In-Depth: Will retailers' third-party brand experiments work?
How can mono-brand websites appeal to the fickle consumer addicted to newness? For some, the answer appears to be adding a raft of third-party brands, such as Mango and Marks & Spencer have recently done.
While high-street names are trialling outside, branded product, the luxury players such as Nordstrom and Net-a-Porter are also looking to turn their websites into "marketplaces" but with the drop ship model, whereby an order is shipped directly from the supplier to the customer with the retailer taking a commission or fee.
Clearly looking to successful competitors who have done the same thing, will it work for these retailers? Will it dilute their brands or add to it? How important is the brand choice and mix or have they missed the boat entirely on these trends?
The Spanish brand, Mango, said last month, it had decided to open up its online selling channel to third-party brands in order to extend its commercial offer in complementary product categories. The initial phase, following "the technology development it has carried out to evolve its platforms", has been the signing of an agreement with the Italian brand Intimissimi, owned by Grupo Calzedonia, to market a broad selection of garments from the collections of the lingerie brand via Mango’s online channel.
Mango’s Online and Customer Director, Elena Carasso, said: “Our aim is not to become a huge multi-brand marketplace, but to extend our commercial offer alongside brands that are compatible with our positioning.”
Initially, the agreement with Intimissimi will have a duration of 3 years and it is planned to launch in 6 countries - Spain, the Netherlands, Germany, the United Kingdom, Portugal and France. Carasso continued: “We will continue to analyse new opportunities that offer our customers added value, while taking great care to ensure their compatibility with the Mango brand, which is one of our biggest assets.”
At the close of 2019, Mango’s online channel achieved a turnover of €564 million, representing 24% of total company sales. In October 2020, the brand celebrated the 20th anniversary of its website launch and set itself the target of achieving a turnover of €1 billion in 2021.
Guillermo Corominas, Mango’s Head of Institutional Relations, says: “We’ve made this decision with our customers in mind. We have had requests to do this in the past, so wanted to make it happen and at the right time. We want to stock third party brands that complement the Mango product that sits on our website.”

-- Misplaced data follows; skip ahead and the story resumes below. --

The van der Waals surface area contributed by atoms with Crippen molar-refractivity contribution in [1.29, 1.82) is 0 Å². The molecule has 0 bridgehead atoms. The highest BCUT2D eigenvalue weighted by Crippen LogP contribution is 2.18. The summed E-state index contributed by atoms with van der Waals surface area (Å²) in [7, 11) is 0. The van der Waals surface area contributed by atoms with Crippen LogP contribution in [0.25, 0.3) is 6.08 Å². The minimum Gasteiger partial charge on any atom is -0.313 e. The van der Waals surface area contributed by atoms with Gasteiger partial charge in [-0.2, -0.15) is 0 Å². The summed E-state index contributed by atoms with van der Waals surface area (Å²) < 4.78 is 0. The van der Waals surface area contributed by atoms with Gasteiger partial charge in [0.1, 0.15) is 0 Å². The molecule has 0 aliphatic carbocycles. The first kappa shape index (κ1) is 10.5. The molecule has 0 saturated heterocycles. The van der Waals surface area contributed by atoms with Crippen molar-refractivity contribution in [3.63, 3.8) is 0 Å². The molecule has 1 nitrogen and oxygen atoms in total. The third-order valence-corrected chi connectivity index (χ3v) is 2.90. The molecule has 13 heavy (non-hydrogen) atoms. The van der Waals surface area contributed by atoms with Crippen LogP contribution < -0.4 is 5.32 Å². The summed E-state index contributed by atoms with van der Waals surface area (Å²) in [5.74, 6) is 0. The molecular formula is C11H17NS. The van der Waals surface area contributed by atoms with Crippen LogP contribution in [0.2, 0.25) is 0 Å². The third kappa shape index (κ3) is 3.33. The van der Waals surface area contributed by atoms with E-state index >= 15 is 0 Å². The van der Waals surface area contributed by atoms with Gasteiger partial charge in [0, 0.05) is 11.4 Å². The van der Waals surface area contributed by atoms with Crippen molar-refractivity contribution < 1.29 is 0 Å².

The brand says it will be strictly online only relationship and they do not see this as a trial and is something for the longer term. There is an intention to expand it into other international (web) markets in the future.
At the same time British-based retailer Marks & Spencer announced it would begin to sell ranges from Joules, Phase Eight, Hobbs, Seasalt, Ghost, Jaeger (now owned by M&S), and the first to debut, Finery London.
Touker Suleyman, owner of Finery London told The Mail on Sunday: “They (M&S) were dipping their toe in the water [selling third party fashion brands] last year and now they’ve got a platform ready, a database to work from and a list of brands to launch.” The labels will also be available in stores when lockdown ends.
So, what can these brands hope to achieve from throwing their websites open? Retail expert, Catherine Erdly, Founder The Resilient Retail Club says: “Adding a third party brand allows businesses to trial the introduction of new types of products and new focuses for products without having to go through the product development process themselves, so it can be a quick way to get a read on what their customers think.
“It also allows them to extend out their offering and get in front of another brand’s audience as well.” she says.
“Managing their stock and keeping a tight control on it will be at the forefront of all retailers concerns right now. They will be really trying to cut costs and look at ways that they can maximise their sales whilst increasing their stock turn and not having to over commit.” says Erdly. “It also allows them a certain amount more flexibility in their supply chain if they can purchase in products from another business.
“It doesn't necessarily add so much to the brand, but it will definitely add to the customer experience and give the customer a better choice if it is done well.
“In terms of how they choose the brands, they will no doubt be looking for brands that will fit the overall customer profile but may be looking at brands that have a younger or a slightly different appeal to their main brands,” she says.
This strategy would be one way to fill those big empty units if this approach is rolled out into physical stores, creating highly curated mini-fashion department stores.
Erdly agrees: “This strategy can work particularly well in a flagship store where there is a lot of floor space and they can create destination brands, which is essentially the concession model.”
The move to marketplaces